Identity formation is a core developmental task during adolescence and young adulthood. Our understanding of how youth with high-functioning autism spectrum disorders (HFASD) accomplish this task is scarce (Hobson, 2010). A sample of 71 participants (age 13-21 years) with HFASD and 71 typically developing (TD) peers, matched on gender and age, including their parents participated. Youth completed questionnaires on identity formation as well as their quality of life regarding their physical, emotional, social, and work/school functioning. In addition, interviews were conducted with a subsample of individuals with HFASD about their identity formation across several life domains (e.g., occupation, friendships). Parents filled out measures on core ASD difficulties, degree of social impairment, peer acceptance, and behavioral problems. Results indicated that the HFASD sample could be grouped into 4 identity clusters (i.e., achievement, foreclosure, moratorium, and carefree diffusion) similar to those found in the TD sample with the exception of an additional cluster in the TD sample (diffused diffusion). These identity clusters showed different associations to the outcome variables in the HFASD sample compared with the TD sample. In the TD sample, both achievement and foreclosure clusters were associated with better emotional, social, work/school functioning, as well as peer acceptance. In the HFASD sample, participants in the moratorium cluster were oldest and reported the lowest level of emotional functioning. Foreclosure cluster was associated with young age and the highest level of emotional functioning. Youth with HFASD were found to engage more in ruminative exploration, a known maladaptive identity process, and presented more frequently in the moratorium cluster compared to their TD peers. Exploratory analyses of the identity interviews suggested that individuals with HFASD may have most difficulty forming a sense of identity in the friendship and dating domains.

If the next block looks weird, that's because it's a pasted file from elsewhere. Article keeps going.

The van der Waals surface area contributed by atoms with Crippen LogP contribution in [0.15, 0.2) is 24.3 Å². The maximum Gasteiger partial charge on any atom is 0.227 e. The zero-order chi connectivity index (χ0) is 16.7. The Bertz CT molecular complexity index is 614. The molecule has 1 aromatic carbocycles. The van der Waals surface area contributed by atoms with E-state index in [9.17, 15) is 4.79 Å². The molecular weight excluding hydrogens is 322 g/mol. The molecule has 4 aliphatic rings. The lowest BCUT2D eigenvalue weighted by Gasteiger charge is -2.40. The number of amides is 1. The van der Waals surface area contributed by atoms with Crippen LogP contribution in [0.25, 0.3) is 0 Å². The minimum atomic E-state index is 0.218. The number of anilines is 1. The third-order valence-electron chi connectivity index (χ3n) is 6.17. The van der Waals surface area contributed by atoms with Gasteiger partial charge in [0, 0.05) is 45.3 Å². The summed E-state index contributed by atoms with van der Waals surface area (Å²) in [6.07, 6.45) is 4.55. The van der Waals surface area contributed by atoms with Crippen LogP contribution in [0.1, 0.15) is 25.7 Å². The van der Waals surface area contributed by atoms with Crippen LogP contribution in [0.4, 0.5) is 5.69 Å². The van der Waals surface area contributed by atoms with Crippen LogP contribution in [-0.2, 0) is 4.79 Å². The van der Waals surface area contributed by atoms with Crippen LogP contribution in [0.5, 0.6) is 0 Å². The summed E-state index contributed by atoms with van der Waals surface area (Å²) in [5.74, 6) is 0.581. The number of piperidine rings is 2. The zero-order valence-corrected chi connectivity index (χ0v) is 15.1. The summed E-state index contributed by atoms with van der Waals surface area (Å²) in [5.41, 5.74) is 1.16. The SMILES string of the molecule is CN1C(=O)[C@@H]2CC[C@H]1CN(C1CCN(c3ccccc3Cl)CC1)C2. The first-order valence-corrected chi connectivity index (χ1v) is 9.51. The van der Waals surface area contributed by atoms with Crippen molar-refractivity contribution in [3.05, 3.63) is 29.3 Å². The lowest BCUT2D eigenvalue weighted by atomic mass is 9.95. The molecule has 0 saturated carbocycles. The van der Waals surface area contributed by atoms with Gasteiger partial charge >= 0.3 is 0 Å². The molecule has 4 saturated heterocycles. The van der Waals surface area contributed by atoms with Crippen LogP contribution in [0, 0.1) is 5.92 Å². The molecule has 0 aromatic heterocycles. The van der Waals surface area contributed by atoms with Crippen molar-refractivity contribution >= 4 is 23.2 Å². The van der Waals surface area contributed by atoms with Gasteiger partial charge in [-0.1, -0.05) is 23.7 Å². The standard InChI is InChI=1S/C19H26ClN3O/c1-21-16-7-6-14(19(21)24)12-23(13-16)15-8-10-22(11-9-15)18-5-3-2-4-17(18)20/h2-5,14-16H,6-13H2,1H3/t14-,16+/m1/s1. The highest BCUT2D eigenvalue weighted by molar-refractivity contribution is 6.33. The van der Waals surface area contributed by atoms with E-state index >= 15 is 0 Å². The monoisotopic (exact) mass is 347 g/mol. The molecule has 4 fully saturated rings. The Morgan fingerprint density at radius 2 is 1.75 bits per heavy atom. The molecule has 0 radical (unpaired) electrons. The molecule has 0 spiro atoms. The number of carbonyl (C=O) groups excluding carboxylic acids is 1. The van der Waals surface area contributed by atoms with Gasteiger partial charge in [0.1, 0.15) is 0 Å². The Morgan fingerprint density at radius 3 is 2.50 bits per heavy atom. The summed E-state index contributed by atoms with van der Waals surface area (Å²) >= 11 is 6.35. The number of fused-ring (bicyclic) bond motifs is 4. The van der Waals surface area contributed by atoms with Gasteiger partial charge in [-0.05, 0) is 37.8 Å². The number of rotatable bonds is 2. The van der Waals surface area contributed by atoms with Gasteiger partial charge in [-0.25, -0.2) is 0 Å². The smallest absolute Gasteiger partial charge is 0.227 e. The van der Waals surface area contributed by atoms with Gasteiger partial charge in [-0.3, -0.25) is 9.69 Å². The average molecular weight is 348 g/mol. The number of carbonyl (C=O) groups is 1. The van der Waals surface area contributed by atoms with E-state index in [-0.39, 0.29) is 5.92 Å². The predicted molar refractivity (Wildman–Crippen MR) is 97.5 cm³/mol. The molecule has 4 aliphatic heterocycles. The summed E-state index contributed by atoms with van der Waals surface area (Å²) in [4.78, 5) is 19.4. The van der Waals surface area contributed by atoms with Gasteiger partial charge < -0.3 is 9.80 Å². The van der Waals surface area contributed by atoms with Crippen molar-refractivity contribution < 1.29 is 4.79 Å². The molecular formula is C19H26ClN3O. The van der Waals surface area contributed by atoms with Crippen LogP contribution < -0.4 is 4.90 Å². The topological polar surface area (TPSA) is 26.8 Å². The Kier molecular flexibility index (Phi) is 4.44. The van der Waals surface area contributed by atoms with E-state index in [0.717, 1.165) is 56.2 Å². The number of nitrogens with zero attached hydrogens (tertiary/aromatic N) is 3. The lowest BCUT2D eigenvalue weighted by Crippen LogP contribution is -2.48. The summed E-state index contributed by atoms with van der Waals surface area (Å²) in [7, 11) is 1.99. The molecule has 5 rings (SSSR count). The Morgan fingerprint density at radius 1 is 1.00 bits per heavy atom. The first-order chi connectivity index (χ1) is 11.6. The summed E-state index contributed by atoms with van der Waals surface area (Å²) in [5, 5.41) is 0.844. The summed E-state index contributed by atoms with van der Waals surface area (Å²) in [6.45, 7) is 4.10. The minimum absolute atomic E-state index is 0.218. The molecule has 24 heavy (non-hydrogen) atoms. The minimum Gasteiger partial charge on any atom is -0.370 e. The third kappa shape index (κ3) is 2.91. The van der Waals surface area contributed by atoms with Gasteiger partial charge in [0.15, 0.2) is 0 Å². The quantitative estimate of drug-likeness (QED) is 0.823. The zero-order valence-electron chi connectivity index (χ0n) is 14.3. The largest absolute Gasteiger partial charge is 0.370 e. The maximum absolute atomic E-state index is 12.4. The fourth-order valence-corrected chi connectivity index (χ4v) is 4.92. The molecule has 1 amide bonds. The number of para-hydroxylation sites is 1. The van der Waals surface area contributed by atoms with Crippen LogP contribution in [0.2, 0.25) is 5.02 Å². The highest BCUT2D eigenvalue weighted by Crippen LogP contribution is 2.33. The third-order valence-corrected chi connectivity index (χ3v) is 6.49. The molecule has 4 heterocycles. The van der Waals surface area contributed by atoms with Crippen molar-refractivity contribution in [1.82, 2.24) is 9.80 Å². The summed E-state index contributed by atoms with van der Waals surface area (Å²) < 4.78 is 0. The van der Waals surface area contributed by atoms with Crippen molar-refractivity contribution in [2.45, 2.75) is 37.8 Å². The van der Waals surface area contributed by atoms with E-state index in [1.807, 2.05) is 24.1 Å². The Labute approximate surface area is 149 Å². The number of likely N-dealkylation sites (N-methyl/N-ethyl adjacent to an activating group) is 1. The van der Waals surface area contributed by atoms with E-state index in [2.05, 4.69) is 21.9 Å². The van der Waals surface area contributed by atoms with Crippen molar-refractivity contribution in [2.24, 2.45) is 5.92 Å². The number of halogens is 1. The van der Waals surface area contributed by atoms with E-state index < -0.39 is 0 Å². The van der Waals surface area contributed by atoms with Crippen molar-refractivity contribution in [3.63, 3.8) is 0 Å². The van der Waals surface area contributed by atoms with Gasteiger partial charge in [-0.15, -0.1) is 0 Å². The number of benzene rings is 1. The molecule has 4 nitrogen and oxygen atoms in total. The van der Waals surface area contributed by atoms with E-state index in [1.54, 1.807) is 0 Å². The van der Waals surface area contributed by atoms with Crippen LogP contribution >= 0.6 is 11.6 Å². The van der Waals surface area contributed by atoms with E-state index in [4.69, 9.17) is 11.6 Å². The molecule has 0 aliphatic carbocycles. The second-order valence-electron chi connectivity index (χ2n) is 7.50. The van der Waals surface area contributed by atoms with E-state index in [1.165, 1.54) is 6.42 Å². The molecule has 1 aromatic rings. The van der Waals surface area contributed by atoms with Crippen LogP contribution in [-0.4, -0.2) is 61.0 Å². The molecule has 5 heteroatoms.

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Thesis advisor: Iarocci, Grace
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